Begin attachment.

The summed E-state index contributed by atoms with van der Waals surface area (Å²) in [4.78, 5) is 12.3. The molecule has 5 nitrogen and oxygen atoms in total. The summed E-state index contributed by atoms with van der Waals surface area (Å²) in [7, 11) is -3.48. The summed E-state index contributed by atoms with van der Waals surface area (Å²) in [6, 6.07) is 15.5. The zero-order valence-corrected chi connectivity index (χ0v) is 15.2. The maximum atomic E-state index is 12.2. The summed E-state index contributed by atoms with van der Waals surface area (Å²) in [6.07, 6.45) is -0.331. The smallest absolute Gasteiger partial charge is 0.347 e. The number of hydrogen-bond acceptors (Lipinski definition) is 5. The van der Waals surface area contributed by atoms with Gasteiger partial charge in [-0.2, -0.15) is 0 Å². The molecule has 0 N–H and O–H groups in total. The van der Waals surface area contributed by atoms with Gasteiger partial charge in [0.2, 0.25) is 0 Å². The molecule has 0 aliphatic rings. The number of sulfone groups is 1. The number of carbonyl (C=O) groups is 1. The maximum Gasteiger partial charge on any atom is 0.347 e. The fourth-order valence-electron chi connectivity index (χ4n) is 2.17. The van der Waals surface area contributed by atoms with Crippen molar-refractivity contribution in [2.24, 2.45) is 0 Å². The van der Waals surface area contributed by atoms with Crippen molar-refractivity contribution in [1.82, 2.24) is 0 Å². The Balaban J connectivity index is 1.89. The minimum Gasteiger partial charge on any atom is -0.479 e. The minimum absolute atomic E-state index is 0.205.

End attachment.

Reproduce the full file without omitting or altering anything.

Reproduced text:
The summed E-state index contributed by atoms with van der Waals surface area (Å²) in [4.78, 5) is 12.3. The molecule has 5 nitrogen and oxygen atoms in total. The summed E-state index contributed by atoms with van der Waals surface area (Å²) in [7, 11) is -3.48. The summed E-state index contributed by atoms with van der Waals surface area (Å²) in [6, 6.07) is 15.5. The zero-order valence-corrected chi connectivity index (χ0v) is 15.2. The maximum atomic E-state index is 12.2. The summed E-state index contributed by atoms with van der Waals surface area (Å²) in [6.07, 6.45) is -0.331. The smallest absolute Gasteiger partial charge is 0.347 e. The number of hydrogen-bond acceptors (Lipinski definition) is 5. The van der Waals surface area contributed by atoms with Gasteiger partial charge in [-0.2, -0.15) is 0 Å². The molecule has 0 N–H and O–H groups in total. The van der Waals surface area contributed by atoms with Gasteiger partial charge in [0.2, 0.25) is 0 Å². The molecule has 0 aliphatic rings. The number of sulfone groups is 1. The number of carbonyl (C=O) groups is 1. The maximum Gasteiger partial charge on any atom is 0.347 e. The fourth-order valence-electron chi connectivity index (χ4n) is 2.17. The van der Waals surface area contributed by atoms with Crippen molar-refractivity contribution in [2.24, 2.45) is 0 Å². The van der Waals surface area contributed by atoms with Crippen molar-refractivity contribution in [1.82, 2.24) is 0 Å². The Balaban J connectivity index is 1.89. The minimum Gasteiger partial charge on any atom is -0.479 e. The minimum absolute atomic E-state index is 0.205.